Kurd risks his life to record Jewish sites

A chance encounter between Sami Solmaz,  a Kurdish film-maker, and Jason Guberman, director of Diarna(Digital Heritage Mapping), became a partnership to preserve ancient Jewish history before it vanishes. Feature by Emily Feldman in Newsweek Magazine (with thanks: Boruch):

Solmaz, who was in Iraq to collect footage for his film about ISIS,
offered to visit abandoned Jewish villages for Guberman. The two had met
in the summer of 2014 at the Center for Jewish History in New
York—Solmaz was there to inquire about using the building’s archives to
research a documentary about Kurdish Jews, which he would be filming in
Syria and Iraq. He wound up in Diarna’s office, where he and Guberman
chatted about his interest in Jewish culture.

Solmaz had grown up in
Turkey’s southeast, and his grandparents had told him stories about the
minorities who no longer lived there—Jews, Armenians, Greeks and
Assyrians. By the time Solmaz was born in 1963, Ottoman and Turkish
authorities had massacred or deported most of them in campaigns to
“Turkify” the nation in its violent early days, a part of his country’s
history that he thought about often in his work as a war correspondent
and independent filmmaker.



As Guberman listened, he realized he might be able to recruit Solmaz
to help Diarna. But doing so would be dangerous. Syria’s civil war was
in its third year, and ISIS was taking over major cities and towns in
Iraq. Guberman worried that Solmaz could be captured, kidnapped or
killed, especially if ISIS—or the Syrian regime—discovered his links to
an American nonprofit with a Jewish cause. “We actually tried to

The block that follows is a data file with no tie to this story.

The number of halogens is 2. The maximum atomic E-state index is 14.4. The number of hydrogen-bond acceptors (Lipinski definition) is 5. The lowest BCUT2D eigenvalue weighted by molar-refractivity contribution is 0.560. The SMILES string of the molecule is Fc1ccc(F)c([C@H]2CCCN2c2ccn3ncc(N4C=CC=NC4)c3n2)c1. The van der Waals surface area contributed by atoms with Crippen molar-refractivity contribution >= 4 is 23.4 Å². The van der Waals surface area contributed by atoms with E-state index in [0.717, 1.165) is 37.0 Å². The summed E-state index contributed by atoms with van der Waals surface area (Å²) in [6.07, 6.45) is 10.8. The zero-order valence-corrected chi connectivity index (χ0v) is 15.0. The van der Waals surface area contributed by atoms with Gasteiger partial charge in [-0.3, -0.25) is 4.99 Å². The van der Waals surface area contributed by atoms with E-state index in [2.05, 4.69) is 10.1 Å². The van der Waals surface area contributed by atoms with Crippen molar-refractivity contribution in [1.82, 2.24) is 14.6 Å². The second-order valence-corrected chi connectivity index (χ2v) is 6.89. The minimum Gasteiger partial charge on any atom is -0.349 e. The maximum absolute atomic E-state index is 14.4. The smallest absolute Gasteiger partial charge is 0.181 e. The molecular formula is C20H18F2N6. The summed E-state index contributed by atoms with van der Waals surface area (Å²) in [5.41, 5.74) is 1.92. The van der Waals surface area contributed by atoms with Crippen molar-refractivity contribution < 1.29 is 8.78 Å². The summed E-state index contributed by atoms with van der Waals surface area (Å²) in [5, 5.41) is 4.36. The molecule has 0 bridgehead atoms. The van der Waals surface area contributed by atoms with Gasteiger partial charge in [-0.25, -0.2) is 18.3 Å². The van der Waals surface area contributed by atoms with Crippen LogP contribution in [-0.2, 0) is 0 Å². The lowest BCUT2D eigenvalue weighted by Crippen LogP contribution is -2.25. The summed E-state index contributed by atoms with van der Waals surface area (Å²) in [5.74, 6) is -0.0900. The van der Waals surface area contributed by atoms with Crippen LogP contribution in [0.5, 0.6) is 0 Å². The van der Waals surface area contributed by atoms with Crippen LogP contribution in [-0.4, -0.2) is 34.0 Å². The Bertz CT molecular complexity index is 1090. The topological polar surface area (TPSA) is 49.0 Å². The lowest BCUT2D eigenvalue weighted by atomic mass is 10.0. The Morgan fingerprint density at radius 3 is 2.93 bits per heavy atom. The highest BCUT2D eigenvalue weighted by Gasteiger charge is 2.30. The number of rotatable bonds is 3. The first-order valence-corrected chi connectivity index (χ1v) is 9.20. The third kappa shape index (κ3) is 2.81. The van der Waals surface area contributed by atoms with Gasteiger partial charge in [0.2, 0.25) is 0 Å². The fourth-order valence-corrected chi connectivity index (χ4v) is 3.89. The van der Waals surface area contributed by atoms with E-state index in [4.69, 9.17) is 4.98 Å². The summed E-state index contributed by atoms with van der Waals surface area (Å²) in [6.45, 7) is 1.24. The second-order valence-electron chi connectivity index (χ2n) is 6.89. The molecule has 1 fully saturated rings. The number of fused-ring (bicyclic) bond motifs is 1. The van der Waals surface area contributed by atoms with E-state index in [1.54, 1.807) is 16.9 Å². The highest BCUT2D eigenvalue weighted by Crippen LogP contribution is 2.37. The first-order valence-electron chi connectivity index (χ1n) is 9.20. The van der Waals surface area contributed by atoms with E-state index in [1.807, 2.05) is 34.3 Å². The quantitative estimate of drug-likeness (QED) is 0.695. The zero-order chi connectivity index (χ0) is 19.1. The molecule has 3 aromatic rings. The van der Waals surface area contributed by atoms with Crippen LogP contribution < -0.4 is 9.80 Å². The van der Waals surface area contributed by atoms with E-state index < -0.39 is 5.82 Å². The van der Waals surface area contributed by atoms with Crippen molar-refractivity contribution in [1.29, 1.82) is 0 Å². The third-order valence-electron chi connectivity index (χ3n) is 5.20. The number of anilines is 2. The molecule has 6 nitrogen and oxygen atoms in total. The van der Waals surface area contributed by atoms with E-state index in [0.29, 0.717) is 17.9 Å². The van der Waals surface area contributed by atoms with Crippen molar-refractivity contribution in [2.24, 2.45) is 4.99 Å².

discourage him,” says Guberman, “but he wanted to go.” The two men
agreed to stay in touch.

What had started as a chance meeting in a quiet museum would soon
become a vital partnership—spanning oceans and war zones—to preserve
ancient history before it vanishes.

A month after their first meeting, Solmaz returned to Guberman’s
office with a file of photographs. The images showed the ruins of a
Jewish village in the mountains separating Iraq from Turkey, near the
headquarters of the Kurdistan Workers’ Party; the insurgent group is at
war with Turkey and the target of frequent Turkish bombing campaigns.
Guberman hadn’t told him to go there because he’d assumed it was too
dangerous. “Jason was shocked,” Solmaz recalled. “He said, ‘How were you
able to get this?’”

Over
the next two and a half years, Solmaz planned multiple trips to Iraq,
northern Syria, Turkey, Israel and Greece, always allaying Guberman’s
concerns about safety. “Jason, I can go there, I am Kurdish,” he’d tell
him. Or “I’m a war correspondent, don’t worry.”

The arrangement has been mutually beneficial. Solmaz hikes mountains,
cajoles locals and travels to war zones to find the endangered sites
Diarna wants to preserve on the internet. In return, Diarna pays him for
photographs, videos and reports, which Solmaz often finds useful for
his projects.

03_03_JewishHeritage_01

A Diarna expedition photo shows the exterior of the Tomb of Nahum in Alqosh, Iraq.


Diarna 

 

When Diarna launched in 2008, most Jewish synagogues, schools and
cemeteries in the Middle East and North Africa had been out of use for
decades, and many had fallen into disrepair. Most of the estimated 1
million Jews who lived between Morocco and the Arabian Sea abandoned
their homelands to escape anti-Semitic violence in the 1950s and ’60s.
Now wars in Yemen, Iraq and Syria, along with the emergence of ISIS,
which has been attacking ancient sites with pickaxes and dynamite, pose a real threat to preserving the Middle East’s ancient history.

As destroying sacred sites has become increasingly common in the
Middle East, analysts, countries and even some militants have come to
see the costs of destroying them. In September, an Islamist militant
became the first person convicted of a war crime
for destroying cultural and religious sites in Mali. At his trial at
the Hague in the Netherlands, Ahmad al-Faqi al-Mahdi, who was sentenced
to nine years in prison, urged other combatants to refrain from
destroying cultural sites, saying such acts “ are not going to lead to
any good for humanity.”

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